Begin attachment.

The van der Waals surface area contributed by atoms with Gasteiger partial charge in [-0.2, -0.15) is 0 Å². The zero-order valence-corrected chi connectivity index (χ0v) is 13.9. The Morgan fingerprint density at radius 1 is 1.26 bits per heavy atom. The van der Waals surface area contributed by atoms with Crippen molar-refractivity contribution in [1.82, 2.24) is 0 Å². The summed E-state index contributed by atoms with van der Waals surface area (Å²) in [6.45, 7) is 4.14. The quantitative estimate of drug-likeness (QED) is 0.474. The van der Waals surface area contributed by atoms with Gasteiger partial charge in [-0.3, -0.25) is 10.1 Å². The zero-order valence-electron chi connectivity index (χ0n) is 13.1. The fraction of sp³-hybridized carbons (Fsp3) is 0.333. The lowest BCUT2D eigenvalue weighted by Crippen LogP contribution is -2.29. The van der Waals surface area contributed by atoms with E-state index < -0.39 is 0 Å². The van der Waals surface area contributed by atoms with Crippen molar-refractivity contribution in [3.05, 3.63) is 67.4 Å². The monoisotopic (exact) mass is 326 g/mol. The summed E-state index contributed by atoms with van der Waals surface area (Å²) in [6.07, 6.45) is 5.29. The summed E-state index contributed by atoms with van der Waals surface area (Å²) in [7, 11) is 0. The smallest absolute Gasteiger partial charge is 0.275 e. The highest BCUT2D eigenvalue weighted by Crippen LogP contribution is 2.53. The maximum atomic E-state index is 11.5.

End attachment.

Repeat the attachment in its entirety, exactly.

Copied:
The van der Waals surface area contributed by atoms with Gasteiger partial charge in [-0.2, -0.15) is 0 Å². The zero-order valence-corrected chi connectivity index (χ0v) is 13.9. The Morgan fingerprint density at radius 1 is 1.26 bits per heavy atom. The van der Waals surface area contributed by atoms with Crippen molar-refractivity contribution in [1.82, 2.24) is 0 Å². The summed E-state index contributed by atoms with van der Waals surface area (Å²) in [6.45, 7) is 4.14. The quantitative estimate of drug-likeness (QED) is 0.474. The van der Waals surface area contributed by atoms with Gasteiger partial charge in [-0.3, -0.25) is 10.1 Å². The zero-order valence-electron chi connectivity index (χ0n) is 13.1. The fraction of sp³-hybridized carbons (Fsp3) is 0.333. The lowest BCUT2D eigenvalue weighted by Crippen LogP contribution is -2.29. The van der Waals surface area contributed by atoms with E-state index < -0.39 is 0 Å². The van der Waals surface area contributed by atoms with Crippen molar-refractivity contribution in [3.05, 3.63) is 67.4 Å². The monoisotopic (exact) mass is 326 g/mol. The summed E-state index contributed by atoms with van der Waals surface area (Å²) in [6.07, 6.45) is 5.29. The summed E-state index contributed by atoms with van der Waals surface area (Å²) in [7, 11) is 0. The smallest absolute Gasteiger partial charge is 0.275 e. The highest BCUT2D eigenvalue weighted by Crippen LogP contribution is 2.53. The maximum atomic E-state index is 11.5.